Accusing the Education Department official of "intentionally misusing claims of discrimination to shut down students advocating for human rights and equality," JVP says that he has been doing this "for decades." Indeed, before taking up his new appointment, Marcus boasted openly about how he had helped to file numerous discrimination claims against Palestinian solidarity groups in order to smear the reputations of the students involved, the campaign group added.
JVP has now launched a campaign to challenge Marcus, pointing out that he isn't "unbeatable" as he only just secured Senate confirmation because of his retrograde stances on campus sexual assault, affirmative action, and free speech generally. "So if we can make clear he's acting as an anti-free speech crusader enforcing a reactionary definition of anti-Semitism, he could be stopped." Campaigners say that their plans involve use of the media, student mobilisation and legal channels to challenge the official.
Back in Britain, the anti-Semitism row showed no signs of abating when trade union leader Mark Serwotka blamed Israel for fuelling the controversy engulfing the Labour Party, saying it was designed to mask "atrocities" against the Palestinians. Serwotka, the General Secretary of the Public and Commercial Services Union (PCS), told delegates at the Trades Union Congress (TUC) conference that Israel may have created a "story that does not exist."
During a fringe event organised by the Palestine Solidarity Campaign, he said that Tel Aviv is responsible for the raging controversy over anti-Semitism within Labour ranks and accusations against its leader, Jeremy Corbyn. "Now, I'm not a conspiracy theorist," he said, "but I'll tell you what, one of the best forms of actually trying to hide from the atrocities that you are committing is to go on the offensive and actually create a story that does not exist for people on this platform, the trade union movement or I have to say, for the leader of the Labour Party." Predictably, there have been calls for his resignation from the pro-Israel Lobby.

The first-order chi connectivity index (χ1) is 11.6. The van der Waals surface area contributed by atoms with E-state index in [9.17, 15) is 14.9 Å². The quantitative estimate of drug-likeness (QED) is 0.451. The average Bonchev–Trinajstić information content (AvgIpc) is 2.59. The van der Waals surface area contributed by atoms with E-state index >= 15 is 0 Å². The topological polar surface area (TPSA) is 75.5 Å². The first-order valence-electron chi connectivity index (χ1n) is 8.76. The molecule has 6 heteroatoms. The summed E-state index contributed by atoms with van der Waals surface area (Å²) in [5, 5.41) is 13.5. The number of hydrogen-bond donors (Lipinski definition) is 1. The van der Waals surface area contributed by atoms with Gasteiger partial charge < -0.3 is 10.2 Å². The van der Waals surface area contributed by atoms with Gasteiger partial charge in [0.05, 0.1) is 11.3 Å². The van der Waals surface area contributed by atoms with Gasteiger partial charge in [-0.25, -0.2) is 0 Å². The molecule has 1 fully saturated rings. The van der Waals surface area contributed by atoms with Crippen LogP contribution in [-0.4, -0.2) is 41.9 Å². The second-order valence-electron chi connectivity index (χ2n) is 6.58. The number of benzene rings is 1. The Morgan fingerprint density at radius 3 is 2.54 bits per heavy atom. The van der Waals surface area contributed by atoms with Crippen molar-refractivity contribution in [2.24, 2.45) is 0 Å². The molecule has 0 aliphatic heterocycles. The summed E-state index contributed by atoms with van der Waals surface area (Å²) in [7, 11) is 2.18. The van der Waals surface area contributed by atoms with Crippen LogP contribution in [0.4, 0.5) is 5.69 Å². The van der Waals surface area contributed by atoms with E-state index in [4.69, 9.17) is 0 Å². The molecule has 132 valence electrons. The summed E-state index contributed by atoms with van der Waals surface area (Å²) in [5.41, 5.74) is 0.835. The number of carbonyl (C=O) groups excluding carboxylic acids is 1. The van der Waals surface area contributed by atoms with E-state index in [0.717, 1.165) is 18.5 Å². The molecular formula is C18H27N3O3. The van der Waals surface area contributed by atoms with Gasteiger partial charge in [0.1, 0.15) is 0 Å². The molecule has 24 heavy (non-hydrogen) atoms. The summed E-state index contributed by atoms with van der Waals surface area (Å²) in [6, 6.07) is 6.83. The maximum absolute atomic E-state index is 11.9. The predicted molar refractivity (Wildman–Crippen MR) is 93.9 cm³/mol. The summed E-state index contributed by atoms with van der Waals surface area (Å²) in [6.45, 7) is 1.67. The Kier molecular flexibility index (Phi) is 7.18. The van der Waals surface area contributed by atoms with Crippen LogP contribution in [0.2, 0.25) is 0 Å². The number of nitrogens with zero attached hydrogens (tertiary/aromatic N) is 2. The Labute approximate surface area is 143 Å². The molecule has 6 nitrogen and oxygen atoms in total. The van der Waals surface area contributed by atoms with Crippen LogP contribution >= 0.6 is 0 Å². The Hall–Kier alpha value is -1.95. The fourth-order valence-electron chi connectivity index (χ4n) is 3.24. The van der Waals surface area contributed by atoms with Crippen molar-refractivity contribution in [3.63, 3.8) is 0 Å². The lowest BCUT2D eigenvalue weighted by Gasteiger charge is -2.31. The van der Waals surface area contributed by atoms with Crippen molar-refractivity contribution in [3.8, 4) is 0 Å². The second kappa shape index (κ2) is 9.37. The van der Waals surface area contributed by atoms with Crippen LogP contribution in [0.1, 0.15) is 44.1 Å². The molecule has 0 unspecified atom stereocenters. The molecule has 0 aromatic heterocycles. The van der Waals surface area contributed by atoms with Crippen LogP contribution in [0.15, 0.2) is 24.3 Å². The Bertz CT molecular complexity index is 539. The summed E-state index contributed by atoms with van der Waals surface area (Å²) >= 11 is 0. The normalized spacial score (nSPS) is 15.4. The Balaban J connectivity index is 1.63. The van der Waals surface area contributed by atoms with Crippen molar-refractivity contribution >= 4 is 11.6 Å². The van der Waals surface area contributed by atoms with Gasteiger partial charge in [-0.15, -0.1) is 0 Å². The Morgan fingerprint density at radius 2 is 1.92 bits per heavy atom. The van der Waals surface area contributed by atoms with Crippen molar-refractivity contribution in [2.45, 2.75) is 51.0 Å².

Palestinians, meanwhile, look on in bewilderment at the whole anti-Semitism row on both sides of the Atlantic. They are still reeling from news that the Trump administration is cutting its donations to UNRWA, which provides essential education, health care and basic support to around 6 million refugees. What's more, Washington announced last week that it is also cutting $25 million of funding to six hospitals in occupied Jerusalem where the majority of patients are Palestinians.
Even casual observers say that it is obvious that Trump's goal is to force Palestinians to drop their demands for the legitimate right of return to the homes and land from which they and their families fled during the ethnic cleansing which surrounded the establishment of Israel in 1948. Thus, while politicians in the US and Britain argue over words and what constitutes anti-Semitism, a solution to the Israel-Palestinian conflict which gives rise to equality and justice looks less likely than ever before.
What's more, as usual, the real victims caught up in the crossfire of discrimination are the people of Palestine themselves. The allegations of anti-Semitism continue to sideline their increasingly desperate plight. This is outrageous; the struggle against anti-Semitic racism cannot and should not be built upon the denial of the legitimacy of Palestinian rights as they seek an end to Israel's brutal military occupation and racist policies which have denied them those rights for more than seventy years.
The views expressed in this article belong to the author and do not necessarily reflect the editorial policy of Middle East Monitor.